There are some persons who make it a boast that they are free from prejudice, and pride themselves on believing no other miracles than those recorded in the sacred Scriptures, looking upon all others as tales and old women's fables. Here it is well to repeat a just remark made by the learned and pious Father John Crasset. He says, 'that as good people easily believe miracles, so are the wicked always ready to turn them into ridicule;' and he adds, 'that as it is a weakness to give credit to everything, so on the other hand does the rejection of miracles, when they are attested by grave and pious men, either savor of infidelity, because they are thought impossible to God, or of presumption, in denying the credibility of such a class of authors.' We give credit to a Tacitus and to a Suetonius; can we, then, refuse it without presumption to Christian, learned, and tried authors? Father Canisius says: 'There is less danger in believing and admitting that which is related with some appearance of truth by respectable authors, and which has not been rejected by learned men, which is moreover a subject of edification to our neighbor, than in rejecting it with a disdainful and presumptuous spirit.'


     1. In Germany a man fell into a grievous sin; through shame he was unwilling to confess it; but, on the other hand, unable to endure the remorse of his conscience, he went to throw himself into a river; on the point of doing so, he hesitated, and weeping, he begged that God would forgive him his sin without his confessing it. One night, in his sleep, he felt someone shake his arm, and heard a voice which said, Go to confession. He went to the church, but yet did not confess. On another night he again heard the same voice. He returned to the church; but when he got there, he declared that he would rather die than confess that sin. But before returning home he went to recommend himself to the most Blessed Virgin, whose image was in that church. He had no sooner knelt down than he found himself quite changed. He immediately got up, called a confessor, and weeping bitterly through the grace which he had received from Mary, made an entire confession of his sins; and he afterwards declared that he experienced greater satisfaction than had he obtained all the treasures of the world.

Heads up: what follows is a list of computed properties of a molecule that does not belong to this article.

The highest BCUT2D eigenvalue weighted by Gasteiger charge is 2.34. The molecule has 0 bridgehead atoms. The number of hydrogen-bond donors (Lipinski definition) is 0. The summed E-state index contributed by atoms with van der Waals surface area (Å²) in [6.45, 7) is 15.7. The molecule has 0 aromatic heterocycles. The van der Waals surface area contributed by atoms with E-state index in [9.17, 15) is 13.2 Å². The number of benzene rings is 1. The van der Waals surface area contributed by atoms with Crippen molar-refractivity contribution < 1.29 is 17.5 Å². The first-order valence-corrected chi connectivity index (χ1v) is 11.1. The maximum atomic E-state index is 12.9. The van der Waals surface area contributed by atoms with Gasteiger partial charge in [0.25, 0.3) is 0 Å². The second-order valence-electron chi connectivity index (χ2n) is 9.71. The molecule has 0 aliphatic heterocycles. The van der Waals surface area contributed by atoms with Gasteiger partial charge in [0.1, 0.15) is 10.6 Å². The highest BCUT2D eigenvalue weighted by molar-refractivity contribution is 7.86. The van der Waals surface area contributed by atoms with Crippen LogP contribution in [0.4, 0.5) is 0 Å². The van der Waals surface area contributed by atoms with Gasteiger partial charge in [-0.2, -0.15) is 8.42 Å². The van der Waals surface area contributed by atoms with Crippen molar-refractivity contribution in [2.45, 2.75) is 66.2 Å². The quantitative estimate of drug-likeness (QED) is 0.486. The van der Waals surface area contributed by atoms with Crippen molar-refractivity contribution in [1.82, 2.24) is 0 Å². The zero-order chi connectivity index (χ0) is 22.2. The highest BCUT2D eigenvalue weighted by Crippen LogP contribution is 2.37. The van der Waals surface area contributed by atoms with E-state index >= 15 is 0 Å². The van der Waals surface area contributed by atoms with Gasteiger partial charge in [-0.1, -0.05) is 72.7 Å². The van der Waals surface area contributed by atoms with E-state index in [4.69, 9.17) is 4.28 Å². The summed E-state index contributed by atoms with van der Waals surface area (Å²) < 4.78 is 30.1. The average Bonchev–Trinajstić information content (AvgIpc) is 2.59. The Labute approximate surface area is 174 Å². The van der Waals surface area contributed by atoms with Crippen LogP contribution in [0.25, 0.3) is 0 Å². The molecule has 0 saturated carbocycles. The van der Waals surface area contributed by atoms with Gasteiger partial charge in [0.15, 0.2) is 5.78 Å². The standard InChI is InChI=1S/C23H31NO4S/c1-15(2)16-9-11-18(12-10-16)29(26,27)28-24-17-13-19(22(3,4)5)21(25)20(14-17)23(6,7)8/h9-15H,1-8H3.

2. A young nobleman who was on a sea voyage began to read an obscene book, in which he took much pleasure. A religious noticed it, and said to him: 'Are you disposed to make a present to our Blessed Lady? The young man replied that he was. 'Well,' the other answered, 'I wish that, for the love of the most holy Virgin, you would give up that book, and throw it into the sea.' 'Here it is, father,' said the young man. 'No,' replied the religious, 'you must yourself make Mary this present.' He did so; and no sooner had he returned to Genoa, his native place, than the Mother of God so inflamed his heart with Divine love that he entered a religious order.